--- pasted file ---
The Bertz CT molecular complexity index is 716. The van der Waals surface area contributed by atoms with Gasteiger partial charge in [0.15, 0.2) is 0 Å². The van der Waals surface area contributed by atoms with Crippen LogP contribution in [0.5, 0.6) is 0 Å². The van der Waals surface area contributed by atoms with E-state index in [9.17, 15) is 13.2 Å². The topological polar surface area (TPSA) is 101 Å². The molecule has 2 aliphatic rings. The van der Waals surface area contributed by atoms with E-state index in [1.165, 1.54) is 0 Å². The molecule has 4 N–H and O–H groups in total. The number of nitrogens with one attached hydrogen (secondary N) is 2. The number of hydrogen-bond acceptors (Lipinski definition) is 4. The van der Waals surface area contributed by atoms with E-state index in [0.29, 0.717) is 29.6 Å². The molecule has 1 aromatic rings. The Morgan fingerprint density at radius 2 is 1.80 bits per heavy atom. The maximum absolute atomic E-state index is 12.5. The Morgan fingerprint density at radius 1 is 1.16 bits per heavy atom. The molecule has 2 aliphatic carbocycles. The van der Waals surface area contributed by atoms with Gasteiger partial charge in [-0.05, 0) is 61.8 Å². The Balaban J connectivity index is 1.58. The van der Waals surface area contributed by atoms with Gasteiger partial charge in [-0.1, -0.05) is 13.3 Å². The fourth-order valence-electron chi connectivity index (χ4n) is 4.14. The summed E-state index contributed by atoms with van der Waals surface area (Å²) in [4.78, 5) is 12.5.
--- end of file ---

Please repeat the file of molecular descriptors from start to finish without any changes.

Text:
The Bertz CT molecular complexity index is 716. The van der Waals surface area contributed by atoms with Gasteiger partial charge in [0.15, 0.2) is 0 Å². The van der Waals surface area contributed by atoms with Crippen LogP contribution in [0.5, 0.6) is 0 Å². The van der Waals surface area contributed by atoms with E-state index in [9.17, 15) is 13.2 Å². The topological polar surface area (TPSA) is 101 Å². The molecule has 2 aliphatic rings. The van der Waals surface area contributed by atoms with E-state index in [1.165, 1.54) is 0 Å². The molecule has 4 N–H and O–H groups in total. The number of nitrogens with one attached hydrogen (secondary N) is 2. The number of hydrogen-bond acceptors (Lipinski definition) is 4. The van der Waals surface area contributed by atoms with E-state index in [0.29, 0.717) is 29.6 Å². The molecule has 1 aromatic rings. The Morgan fingerprint density at radius 2 is 1.80 bits per heavy atom. The maximum absolute atomic E-state index is 12.5. The Morgan fingerprint density at radius 1 is 1.16 bits per heavy atom. The molecule has 2 aliphatic carbocycles. The van der Waals surface area contributed by atoms with Gasteiger partial charge in [-0.05, 0) is 61.8 Å². The Balaban J connectivity index is 1.58. The van der Waals surface area contributed by atoms with Gasteiger partial charge in [-0.1, -0.05) is 13.3 Å². The fourth-order valence-electron chi connectivity index (χ4n) is 4.14. The summed E-state index contributed by atoms with van der Waals surface area (Å²) in [4.78, 5) is 12.5.